ViaSat, a California-based global communications company, has been selected by the US Air Force Research Laboratory (AFRL) to provide on-orbit space relay connectivity for its ARABLEST programme on 7 June.
ARABLEST aims to support the spaced-based connectivity enabling the US Department of Defense (DoD) to conduct military operations. The AFRL mission will illustrate the advantages of enabling real-time, global connectivity between the DoD’s low earth orbit (LEO) spacecraft and commercial geostationary satellites.
Viasat will use its Viasat-3 constellation of satellites to deliver this high capacity level. The constellation comprises three satellites that can each provide one Ka-band terrabit per second.
This capability provides continuous coverage for LEO spacecraft anywhere in the world and at any time in their orbit. To give a comparable sense of the system’s capacity, one Viasat-3 satellite has a capacity that is 2.3 times greater than the company’s entire previous satellite fleets.
One spokesperson told Airforce Technology that this capacity works on a “transformative” scale.
President of Viasat Government Systems, Craig Miller, stated: “This real-time space relay capability will offer an efficient method of moving LEO satellite data to the ground for operations.
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“Most importantly, this technology will help increase resilience for future US space missions and benefit warfighters with more direct, immediate access to information and data to improve situational awareness.”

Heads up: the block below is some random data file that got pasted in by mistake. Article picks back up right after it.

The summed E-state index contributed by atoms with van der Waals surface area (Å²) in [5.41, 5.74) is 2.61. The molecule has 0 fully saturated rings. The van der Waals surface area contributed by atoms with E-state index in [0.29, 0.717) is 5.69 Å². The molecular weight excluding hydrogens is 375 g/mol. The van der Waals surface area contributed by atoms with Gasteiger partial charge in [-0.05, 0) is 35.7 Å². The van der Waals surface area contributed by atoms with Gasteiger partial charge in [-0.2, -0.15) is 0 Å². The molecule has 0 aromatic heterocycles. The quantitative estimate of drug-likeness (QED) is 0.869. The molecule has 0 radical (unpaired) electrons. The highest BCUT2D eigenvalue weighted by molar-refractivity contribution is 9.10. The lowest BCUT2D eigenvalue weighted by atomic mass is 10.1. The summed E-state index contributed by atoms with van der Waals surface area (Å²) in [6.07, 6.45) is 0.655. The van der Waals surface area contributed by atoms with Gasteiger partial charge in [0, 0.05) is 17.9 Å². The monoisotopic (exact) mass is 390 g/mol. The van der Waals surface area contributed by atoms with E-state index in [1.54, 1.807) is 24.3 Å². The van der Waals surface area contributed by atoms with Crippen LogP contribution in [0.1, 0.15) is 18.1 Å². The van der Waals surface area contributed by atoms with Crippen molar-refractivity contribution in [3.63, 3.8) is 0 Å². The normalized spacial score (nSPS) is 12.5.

What does Viasat-3 bring to the table?
This contract comes off the heels of Viasat’s recent satellite launch of Viasat-3 aboard SpaceX Falcon Heavy at the Kennedy Space Center, Florida on 1 May.
When asked about how Viasat-3 is different from other satellite communication (SATCOM) systems, Miller told Airforce Technology that it works as an eco-system.
Rather than a spacecraft that performs the task of processing data traffic, it is a system of systems that comprises a many ground-based gateways that receive data; a terrestrial fibre; a management network; various types of terminals and user equipment behind those terminals.
“That’s really what’s different about Viasat-3. It’s not just the spacecraft. It’s a network that was designed from the ground up to work together.
“It makes trades across the different domains in the network and optimises the capability of the network; that’s how we’re able to make terabit satellites and no one else has come close,” Miller said.
The future of SATCOM
Despite the great leap forward Viasat-3 has introduced to the SATCOM industry already, we are still left asking: what’s next?
“On the individual satellite level you’ll see continued increases in performance. So Viasat-3 is sort of a step-functioning increase where it’s maybe four times better than the next best satellite that’s ever been built in terms of capacity.
“I think you’ll continue to see that. The next best satellite we build after Viasat-3 will have even more capacity. You’ll start to see it in the LEO satellites too,” Miller concluded.